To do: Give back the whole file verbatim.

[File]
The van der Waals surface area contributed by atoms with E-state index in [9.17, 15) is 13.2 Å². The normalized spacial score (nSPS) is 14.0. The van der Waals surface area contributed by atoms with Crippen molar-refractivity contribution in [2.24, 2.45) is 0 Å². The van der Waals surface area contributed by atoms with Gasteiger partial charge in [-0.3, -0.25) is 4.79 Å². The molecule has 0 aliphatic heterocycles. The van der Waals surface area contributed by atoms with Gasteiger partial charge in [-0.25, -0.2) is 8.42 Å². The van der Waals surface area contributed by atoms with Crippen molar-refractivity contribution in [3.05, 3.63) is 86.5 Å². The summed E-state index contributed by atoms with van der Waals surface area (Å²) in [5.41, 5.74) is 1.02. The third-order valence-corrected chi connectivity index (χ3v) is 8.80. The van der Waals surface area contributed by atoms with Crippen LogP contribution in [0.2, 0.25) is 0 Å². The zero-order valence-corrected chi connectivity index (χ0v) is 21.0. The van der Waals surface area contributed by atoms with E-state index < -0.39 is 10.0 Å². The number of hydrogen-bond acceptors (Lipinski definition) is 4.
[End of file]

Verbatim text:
The van der Waals surface area contributed by atoms with E-state index in [9.17, 15) is 13.2 Å². The normalized spacial score (nSPS) is 14.0. The van der Waals surface area contributed by atoms with Crippen molar-refractivity contribution in [2.24, 2.45) is 0 Å². The van der Waals surface area contributed by atoms with Gasteiger partial charge in [-0.3, -0.25) is 4.79 Å². The molecule has 0 aliphatic heterocycles. The van der Waals surface area contributed by atoms with Gasteiger partial charge in [-0.25, -0.2) is 8.42 Å². The van der Waals surface area contributed by atoms with Crippen molar-refractivity contribution in [3.05, 3.63) is 86.5 Å². The summed E-state index contributed by atoms with van der Waals surface area (Å²) in [5.41, 5.74) is 1.02. The third-order valence-corrected chi connectivity index (χ3v) is 8.80. The van der Waals surface area contributed by atoms with Crippen LogP contribution in [0.2, 0.25) is 0 Å². The zero-order valence-corrected chi connectivity index (χ0v) is 21.0. The van der Waals surface area contributed by atoms with E-state index < -0.39 is 10.0 Å². The number of hydrogen-bond acceptors (Lipinski definition) is 4.